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Urban warning for the UK for 2017

The urban innovation CEO also predicts that UK cities will become more international-facing 

Madden: highlights “improbable but not impossible” events that cities could face
Madden: highlights “improbable but not impossible” events that cities could face

Future Cities Catapult has warned of five major pressures likely facing UK cities in 2017 including vulnerabilities to cyber-attacks, flooding and far-right politicians.


Writing in a HuffPost blog, Peter Madden, CEO of the Government supported UK centre of excellence in urban innovation highlights “improbable but not impossible” events that cities could face in the future.


He reflects on whether it could be the year a major cyber-attack cripples the infrastructure and functioning of a leading UK city, or that a populist far-right politician becomes mayor of a combined authority.


Madden also highlighted tackling inequality as a greater focus for cities – a theme already identified in the elections of Sadiq Khan in London and Marvin Reese in Bristol. He contended that in the post-Brexit fall-out, there’s added urgency to addressing the structural problems of inequality, which play out particularly acutely in the urban contest.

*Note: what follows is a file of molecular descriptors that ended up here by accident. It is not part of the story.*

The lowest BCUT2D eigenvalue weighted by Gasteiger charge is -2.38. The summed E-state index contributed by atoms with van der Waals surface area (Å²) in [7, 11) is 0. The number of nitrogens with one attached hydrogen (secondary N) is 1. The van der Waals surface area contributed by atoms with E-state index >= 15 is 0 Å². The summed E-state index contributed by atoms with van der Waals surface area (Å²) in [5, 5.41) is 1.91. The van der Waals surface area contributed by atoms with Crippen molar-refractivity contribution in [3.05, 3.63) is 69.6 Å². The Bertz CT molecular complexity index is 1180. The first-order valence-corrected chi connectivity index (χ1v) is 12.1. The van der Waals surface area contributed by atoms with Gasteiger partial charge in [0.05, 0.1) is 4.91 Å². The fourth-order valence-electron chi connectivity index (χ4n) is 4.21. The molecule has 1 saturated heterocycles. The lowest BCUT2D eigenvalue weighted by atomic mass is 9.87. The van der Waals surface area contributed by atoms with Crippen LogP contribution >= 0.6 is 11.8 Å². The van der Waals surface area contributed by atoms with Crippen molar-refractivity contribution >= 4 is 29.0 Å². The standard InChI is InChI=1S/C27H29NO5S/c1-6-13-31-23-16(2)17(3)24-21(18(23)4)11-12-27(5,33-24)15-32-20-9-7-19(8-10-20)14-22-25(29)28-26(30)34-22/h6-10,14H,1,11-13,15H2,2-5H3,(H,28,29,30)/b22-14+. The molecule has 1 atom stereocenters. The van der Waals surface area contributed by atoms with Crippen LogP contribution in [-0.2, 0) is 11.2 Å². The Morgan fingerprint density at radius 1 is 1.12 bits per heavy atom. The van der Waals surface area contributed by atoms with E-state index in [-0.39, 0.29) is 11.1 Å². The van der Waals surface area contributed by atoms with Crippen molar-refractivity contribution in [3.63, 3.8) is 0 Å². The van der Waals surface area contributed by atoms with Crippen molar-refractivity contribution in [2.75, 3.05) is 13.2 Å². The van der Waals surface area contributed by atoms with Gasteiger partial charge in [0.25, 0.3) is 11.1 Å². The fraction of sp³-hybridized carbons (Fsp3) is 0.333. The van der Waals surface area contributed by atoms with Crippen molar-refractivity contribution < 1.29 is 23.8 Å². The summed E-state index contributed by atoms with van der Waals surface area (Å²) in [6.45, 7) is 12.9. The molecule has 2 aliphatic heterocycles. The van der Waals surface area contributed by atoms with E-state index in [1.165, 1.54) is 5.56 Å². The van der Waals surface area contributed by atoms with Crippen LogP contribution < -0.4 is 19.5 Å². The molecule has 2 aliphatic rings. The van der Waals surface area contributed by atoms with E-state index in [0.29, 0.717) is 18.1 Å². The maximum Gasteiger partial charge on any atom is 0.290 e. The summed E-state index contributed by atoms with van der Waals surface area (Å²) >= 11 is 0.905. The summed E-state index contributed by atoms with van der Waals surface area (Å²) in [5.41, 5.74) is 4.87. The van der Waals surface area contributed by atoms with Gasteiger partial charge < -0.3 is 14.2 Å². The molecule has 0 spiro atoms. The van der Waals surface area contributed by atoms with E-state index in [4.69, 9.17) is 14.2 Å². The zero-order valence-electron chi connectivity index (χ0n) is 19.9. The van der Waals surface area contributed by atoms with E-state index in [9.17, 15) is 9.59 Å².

Anticipating that financial constraints will bite hard in 2017 as local authorities adjust to further tightening, Madden questions how cities will pay to get “stuff done”. Pointing to how pioneering cities are experimenting in ways to decrease costs, earn money and attract investment, he praises initiatives in Wolverhampton, Cheshire East and Aberdeen that demonstrate municipal entrepreneurialism.


Predicting that UK cities will become more international-facing after increasingly flexing their muscles in international politics, the CEO expects to see a resurgence in city-to-city diplomacy, reflecting the wider spirit of decentralisation and metropolitan statesmanship.


It could also be the year of radical service transformation, following irreconcilable pressures on services that have been growing for a number of years, he cautioned. This is particularly prevalent in housing and adult social care. Whilst central government is giving local authorities permission to increase council tax to pay for adult social care, this is unlikely to be enough.


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